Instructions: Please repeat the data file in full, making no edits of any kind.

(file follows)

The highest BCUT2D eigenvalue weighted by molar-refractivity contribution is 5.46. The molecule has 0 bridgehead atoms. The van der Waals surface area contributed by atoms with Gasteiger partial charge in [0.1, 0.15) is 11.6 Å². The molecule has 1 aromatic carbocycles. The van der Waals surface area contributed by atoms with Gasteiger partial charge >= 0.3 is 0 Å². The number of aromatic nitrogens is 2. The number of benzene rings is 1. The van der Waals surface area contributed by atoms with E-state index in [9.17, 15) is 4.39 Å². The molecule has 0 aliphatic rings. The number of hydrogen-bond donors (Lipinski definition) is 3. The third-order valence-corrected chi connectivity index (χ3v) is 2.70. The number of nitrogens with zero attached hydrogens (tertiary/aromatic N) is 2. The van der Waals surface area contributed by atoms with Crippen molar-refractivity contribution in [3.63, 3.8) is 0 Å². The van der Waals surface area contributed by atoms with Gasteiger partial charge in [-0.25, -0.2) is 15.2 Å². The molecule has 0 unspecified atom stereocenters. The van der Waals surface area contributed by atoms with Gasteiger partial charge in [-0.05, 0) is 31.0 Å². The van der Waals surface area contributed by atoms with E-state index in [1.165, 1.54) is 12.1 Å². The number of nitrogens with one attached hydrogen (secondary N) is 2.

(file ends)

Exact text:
The highest BCUT2D eigenvalue weighted by molar-refractivity contribution is 5.46. The molecule has 0 bridgehead atoms. The van der Waals surface area contributed by atoms with Gasteiger partial charge in [0.1, 0.15) is 11.6 Å². The molecule has 1 aromatic carbocycles. The van der Waals surface area contributed by atoms with Gasteiger partial charge >= 0.3 is 0 Å². The number of aromatic nitrogens is 2. The number of benzene rings is 1. The van der Waals surface area contributed by atoms with E-state index in [9.17, 15) is 4.39 Å². The molecule has 0 aliphatic rings. The number of hydrogen-bond donors (Lipinski definition) is 3. The third-order valence-corrected chi connectivity index (χ3v) is 2.70. The number of nitrogens with zero attached hydrogens (tertiary/aromatic N) is 2. The van der Waals surface area contributed by atoms with Crippen molar-refractivity contribution in [3.63, 3.8) is 0 Å². The van der Waals surface area contributed by atoms with Gasteiger partial charge in [-0.25, -0.2) is 15.2 Å². The molecule has 0 unspecified atom stereocenters. The van der Waals surface area contributed by atoms with Gasteiger partial charge in [-0.05, 0) is 31.0 Å². The van der Waals surface area contributed by atoms with E-state index in [1.165, 1.54) is 12.1 Å². The number of nitrogens with one attached hydrogen (secondary N) is 2.